In the Nicene-Constantinopolitan creed, the three persons of the Trinity each seem to have their own role in creating the world:
- The Father is "maker of heaven and earth, of all things visible and invisible".
- For the Son, we have "by whom all things were made", a clear lifting from John 1:3.
- The Holy Spirit is "the giver of life" (Greek ζῳοποιόν, Latin vivificantem).
Does this text intend to suggest a strict division of responsibilities (eg, the Father does not give life, the Spirit did not make heaven and earth), or is it more like giving emphasis to the ways in which each person contributes to a single creative will? In particular, what distinction is envisaged between the Father, who makes all things, and the Son, by whom all things are made? My sense is that the authors wanted to make some sort of distinction, but not to the extent of dividing God; I'd like to know how they thought about the ways that the three persons of the one God are responsible for creation.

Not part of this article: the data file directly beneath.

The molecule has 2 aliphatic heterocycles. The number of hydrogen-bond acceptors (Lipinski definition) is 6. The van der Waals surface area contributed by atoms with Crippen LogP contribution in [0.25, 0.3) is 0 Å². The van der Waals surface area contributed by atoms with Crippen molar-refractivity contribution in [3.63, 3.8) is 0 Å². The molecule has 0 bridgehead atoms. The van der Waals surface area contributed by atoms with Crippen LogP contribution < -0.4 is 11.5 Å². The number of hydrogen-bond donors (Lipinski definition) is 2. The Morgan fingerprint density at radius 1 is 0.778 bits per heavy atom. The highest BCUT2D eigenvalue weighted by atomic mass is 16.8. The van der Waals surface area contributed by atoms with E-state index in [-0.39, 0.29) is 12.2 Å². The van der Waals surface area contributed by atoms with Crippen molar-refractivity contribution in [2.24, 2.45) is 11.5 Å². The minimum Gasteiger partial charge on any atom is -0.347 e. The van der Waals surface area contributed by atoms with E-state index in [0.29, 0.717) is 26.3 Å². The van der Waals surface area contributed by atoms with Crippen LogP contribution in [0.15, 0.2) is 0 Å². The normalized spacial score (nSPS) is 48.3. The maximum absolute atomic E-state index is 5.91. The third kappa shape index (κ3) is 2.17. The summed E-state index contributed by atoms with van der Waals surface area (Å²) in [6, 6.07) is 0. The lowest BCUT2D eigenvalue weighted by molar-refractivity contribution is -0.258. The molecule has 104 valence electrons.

I am interested in answers that reflect the probable opinions of the authors of the creed, though any further detail based on later Trinitarian theology is also welcome.